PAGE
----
Internationally acclaimed comic artist Sonny Liew has urged the National Arts Council (NAC), a Government body, to revise the way it distributes funds. The NAC, a statutory board under the Ministry of Culture, Community and Youth, provides funding infrastructure for Singapore’s art community.
Mr Liew, a Singaporean, made the call for NAC to revise its funding practices on Saturday (13 June) as he spoke at the Workers’ Party Youth Wing’s (WPYW) latest webinar on Singapore’s future in the wake of the COVID-19 pandemic. On the topic of whether the arts would remain prominent in Singapore society post-COVID, Mr Liew said he did not think so since most Singaporeans view the arts as a luxury and not an essential.
Calling for a change in the attitudes of the Government and society towards the role and development of the arts here, Mr Liew asserted that the NAC should be an independent organisation and that it should change the way it distributes funds.
Mr Liew has firsthand experience with NAC funding issues. His graphic novel, ‘The Art of Charlie Chan Hock Chye’ which charts the life and career of a fictional comic book artist and tells the story of the formative years of Singapore’s modern history and the history of comics, is an acclaimed piece of work that was shunned by the Government.
Shortly before the book’s release in Singapore, the NAC abruptly withdrew its grant of S$8,000 for the title, citing “sensitive content” and its potential to “undermine the authority and legitimacy” of the government.
The comic became the best-selling local fiction title that year and went on to make bestseller lists at Amazon and The New York Times, which is unprecedented for a Singaporean graphic novel.
Besides winning the Singapore Literature Prize, it also won the Book of the Year accolade at the Singapore Book Awards in 2016. It was awarded the Pingprisen for Best International Comic in 2017.
At the 2017 San Diego Comic-Con, Sonny Liew and The Art of Charlie Chan Hock Chye won three Eisner Awards — Best Writer/Artist, Best U.S. Edition of International Material – Asia, and Best Publication Design. It was also nominated for three other Eisner Awards — Best Letterer, Best Colorist, and Best Graphic Album – New.
Cultural Medallion recipient T Sasitharan seconded Mr Liew’s appeal that there should be a fundamental change in the way the Government and Singapore society view the arts and urged Singapore to institute an “Arts council that is truly for the Arts” and not “an extension of government bureaucracy,” at the WPYW webinar.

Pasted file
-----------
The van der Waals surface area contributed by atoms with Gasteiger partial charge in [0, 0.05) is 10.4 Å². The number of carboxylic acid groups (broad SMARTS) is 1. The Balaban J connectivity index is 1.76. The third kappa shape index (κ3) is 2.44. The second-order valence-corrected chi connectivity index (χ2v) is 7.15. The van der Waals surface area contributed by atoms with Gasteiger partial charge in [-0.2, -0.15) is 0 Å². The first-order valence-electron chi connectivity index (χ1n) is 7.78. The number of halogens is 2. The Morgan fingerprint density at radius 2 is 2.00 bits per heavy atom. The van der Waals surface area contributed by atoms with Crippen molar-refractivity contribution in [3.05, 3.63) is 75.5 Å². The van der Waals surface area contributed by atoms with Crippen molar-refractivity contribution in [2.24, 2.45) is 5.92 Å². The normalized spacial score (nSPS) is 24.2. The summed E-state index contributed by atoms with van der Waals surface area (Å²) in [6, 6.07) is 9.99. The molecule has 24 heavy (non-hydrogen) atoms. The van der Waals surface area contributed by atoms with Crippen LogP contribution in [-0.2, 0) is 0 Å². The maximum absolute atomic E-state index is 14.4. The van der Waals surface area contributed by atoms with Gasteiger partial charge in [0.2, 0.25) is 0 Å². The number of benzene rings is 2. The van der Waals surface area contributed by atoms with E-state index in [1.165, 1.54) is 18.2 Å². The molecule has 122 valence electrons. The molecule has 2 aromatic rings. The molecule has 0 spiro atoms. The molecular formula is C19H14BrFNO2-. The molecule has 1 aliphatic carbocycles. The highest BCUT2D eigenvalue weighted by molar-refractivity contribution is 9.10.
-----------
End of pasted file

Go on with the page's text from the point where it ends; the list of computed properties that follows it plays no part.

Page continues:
Mr Sasitharan has also had unfavourable experiences with the NAC. In 2016, Mr Sasitharan made public comments about how the NAC has censored local art works for the sake of the Government’s image instead of censoring works for the good of society.
Speaking on behalf of the Arts Engage network of Singapore, which involves a number of local artists, the prominent arts icon said: “Our website also documents cases of works censored to protect the Government from embarrassment rather than for society’s good. Perhaps it is fitting to remember here that arts funding is not the Government’s but the people’s money.”
Workers’ Party Non-Constituency Member of Parliament Leon Perera asked ruling party politician Baey Yam Keng whether he agrees with Mr Sasitharan’s view, in Parliament. Mr Baey, who is one of the deputy ministers responsible for the NAC, confirmed that NAC funding comes with the condition that the art work does not put “public institutions” in a bad and derogatory light.
Commenting on his exchange with Mr Baey, Mr Perera said in 2016: “I think once we withhold public funding for the arts because the art work embarrasses the government of the day and national leaders, even if it is for a handful of cases, we are on a slippery slope towards the use of public funds in a partisan political manner as opposed to Singapore’s national interest.
“Those few cases where funding was denied could have a disproportionate effect on other artists, encouraging them to self-censor. To produce good art, Singaporean artists should be able to exercise their artistic gifts in relation to the totality of social life, including public institutions, and without fear or favour. In my view, public arts funding should not be given on condition that there be no critique of the powers that be.
“Rather, it should be used to promote nothing but the good of Singapore and Singaporean art.”
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